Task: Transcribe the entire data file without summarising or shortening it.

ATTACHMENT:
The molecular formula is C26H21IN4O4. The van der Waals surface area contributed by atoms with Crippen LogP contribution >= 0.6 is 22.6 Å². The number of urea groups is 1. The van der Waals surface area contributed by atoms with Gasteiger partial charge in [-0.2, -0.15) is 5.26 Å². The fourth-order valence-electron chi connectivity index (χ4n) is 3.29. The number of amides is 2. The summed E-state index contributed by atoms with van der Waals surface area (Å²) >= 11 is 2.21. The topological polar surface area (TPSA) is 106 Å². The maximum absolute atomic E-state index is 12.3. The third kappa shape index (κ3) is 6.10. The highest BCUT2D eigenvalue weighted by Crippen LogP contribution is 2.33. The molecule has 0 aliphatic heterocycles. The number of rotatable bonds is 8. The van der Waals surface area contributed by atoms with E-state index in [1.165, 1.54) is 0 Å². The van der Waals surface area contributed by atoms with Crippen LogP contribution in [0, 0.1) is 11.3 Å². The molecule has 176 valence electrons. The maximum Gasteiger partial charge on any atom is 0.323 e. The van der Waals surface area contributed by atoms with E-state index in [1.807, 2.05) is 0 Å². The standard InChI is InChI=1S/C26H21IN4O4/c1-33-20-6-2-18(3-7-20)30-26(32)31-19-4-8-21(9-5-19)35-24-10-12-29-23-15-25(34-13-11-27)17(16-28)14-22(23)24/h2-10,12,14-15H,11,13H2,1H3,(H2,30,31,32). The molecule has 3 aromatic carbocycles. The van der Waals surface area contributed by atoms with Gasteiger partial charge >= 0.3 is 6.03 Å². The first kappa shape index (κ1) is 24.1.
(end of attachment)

The molecular formula is C26H21IN4O4. The van der Waals surface area contributed by atoms with Crippen LogP contribution >= 0.6 is 22.6 Å². The number of urea groups is 1. The van der Waals surface area contributed by atoms with Gasteiger partial charge in [-0.2, -0.15) is 5.26 Å². The fourth-order valence-electron chi connectivity index (χ4n) is 3.29. The number of amides is 2. The summed E-state index contributed by atoms with van der Waals surface area (Å²) >= 11 is 2.21. The topological polar surface area (TPSA) is 106 Å². The maximum absolute atomic E-state index is 12.3. The third kappa shape index (κ3) is 6.10. The highest BCUT2D eigenvalue weighted by Crippen LogP contribution is 2.33. The molecule has 0 aliphatic heterocycles. The number of rotatable bonds is 8. The van der Waals surface area contributed by atoms with E-state index in [1.165, 1.54) is 0 Å². The van der Waals surface area contributed by atoms with Crippen LogP contribution in [0, 0.1) is 11.3 Å². The molecule has 176 valence electrons. The maximum Gasteiger partial charge on any atom is 0.323 e. The van der Waals surface area contributed by atoms with E-state index in [1.807, 2.05) is 0 Å². The standard InChI is InChI=1S/C26H21IN4O4/c1-33-20-6-2-18(3-7-20)30-26(32)31-19-4-8-21(9-5-19)35-24-10-12-29-23-15-25(34-13-11-27)17(16-28)14-22(23)24/h2-10,12,14-15H,11,13H2,1H3,(H2,30,31,32). The molecule has 3 aromatic carbocycles. The van der Waals surface area contributed by atoms with Gasteiger partial charge >= 0.3 is 6.03 Å². The first kappa shape index (κ1) is 24.1.